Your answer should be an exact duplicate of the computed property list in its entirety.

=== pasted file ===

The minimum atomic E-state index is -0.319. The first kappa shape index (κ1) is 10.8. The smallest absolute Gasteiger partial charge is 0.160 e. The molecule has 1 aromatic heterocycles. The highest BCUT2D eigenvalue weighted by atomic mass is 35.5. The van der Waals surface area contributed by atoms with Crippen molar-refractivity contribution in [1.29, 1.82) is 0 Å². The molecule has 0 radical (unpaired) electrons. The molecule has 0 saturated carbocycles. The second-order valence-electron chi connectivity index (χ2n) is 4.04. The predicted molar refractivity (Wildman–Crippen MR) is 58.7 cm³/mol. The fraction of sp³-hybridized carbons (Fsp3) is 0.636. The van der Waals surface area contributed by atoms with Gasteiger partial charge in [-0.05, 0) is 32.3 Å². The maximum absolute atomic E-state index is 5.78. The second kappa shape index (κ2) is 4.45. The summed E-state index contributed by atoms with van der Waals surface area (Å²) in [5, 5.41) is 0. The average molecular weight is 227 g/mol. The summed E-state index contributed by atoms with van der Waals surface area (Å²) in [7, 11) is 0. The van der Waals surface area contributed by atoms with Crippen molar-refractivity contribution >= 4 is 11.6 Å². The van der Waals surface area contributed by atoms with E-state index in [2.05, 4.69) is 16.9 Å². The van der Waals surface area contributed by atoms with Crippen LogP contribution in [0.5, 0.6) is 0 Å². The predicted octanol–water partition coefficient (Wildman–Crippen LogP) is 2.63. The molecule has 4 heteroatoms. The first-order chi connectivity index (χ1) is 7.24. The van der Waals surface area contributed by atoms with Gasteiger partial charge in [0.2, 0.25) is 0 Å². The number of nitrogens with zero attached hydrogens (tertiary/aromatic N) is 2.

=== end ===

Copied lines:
The minimum atomic E-state index is -0.319. The first kappa shape index (κ1) is 10.8. The smallest absolute Gasteiger partial charge is 0.160 e. The molecule has 1 aromatic heterocycles. The highest BCUT2D eigenvalue weighted by atomic mass is 35.5. The van der Waals surface area contributed by atoms with Crippen molar-refractivity contribution in [1.29, 1.82) is 0 Å². The molecule has 0 radical (unpaired) electrons. The molecule has 0 saturated carbocycles. The second-order valence-electron chi connectivity index (χ2n) is 4.04. The predicted molar refractivity (Wildman–Crippen MR) is 58.7 cm³/mol. The fraction of sp³-hybridized carbons (Fsp3) is 0.636. The van der Waals surface area contributed by atoms with Gasteiger partial charge in [-0.05, 0) is 32.3 Å². The maximum absolute atomic E-state index is 5.78. The second kappa shape index (κ2) is 4.45. The summed E-state index contributed by atoms with van der Waals surface area (Å²) in [5, 5.41) is 0. The average molecular weight is 227 g/mol. The summed E-state index contributed by atoms with van der Waals surface area (Å²) in [7, 11) is 0. The van der Waals surface area contributed by atoms with Crippen molar-refractivity contribution >= 4 is 11.6 Å². The van der Waals surface area contributed by atoms with E-state index in [2.05, 4.69) is 16.9 Å². The van der Waals surface area contributed by atoms with Crippen LogP contribution in [0.5, 0.6) is 0 Å². The predicted octanol–water partition coefficient (Wildman–Crippen LogP) is 2.63. The molecule has 4 heteroatoms. The first-order chi connectivity index (χ1) is 7.24. The van der Waals surface area contributed by atoms with Gasteiger partial charge in [0.2, 0.25) is 0 Å². The number of nitrogens with zero attached hydrogens (tertiary/aromatic N) is 2.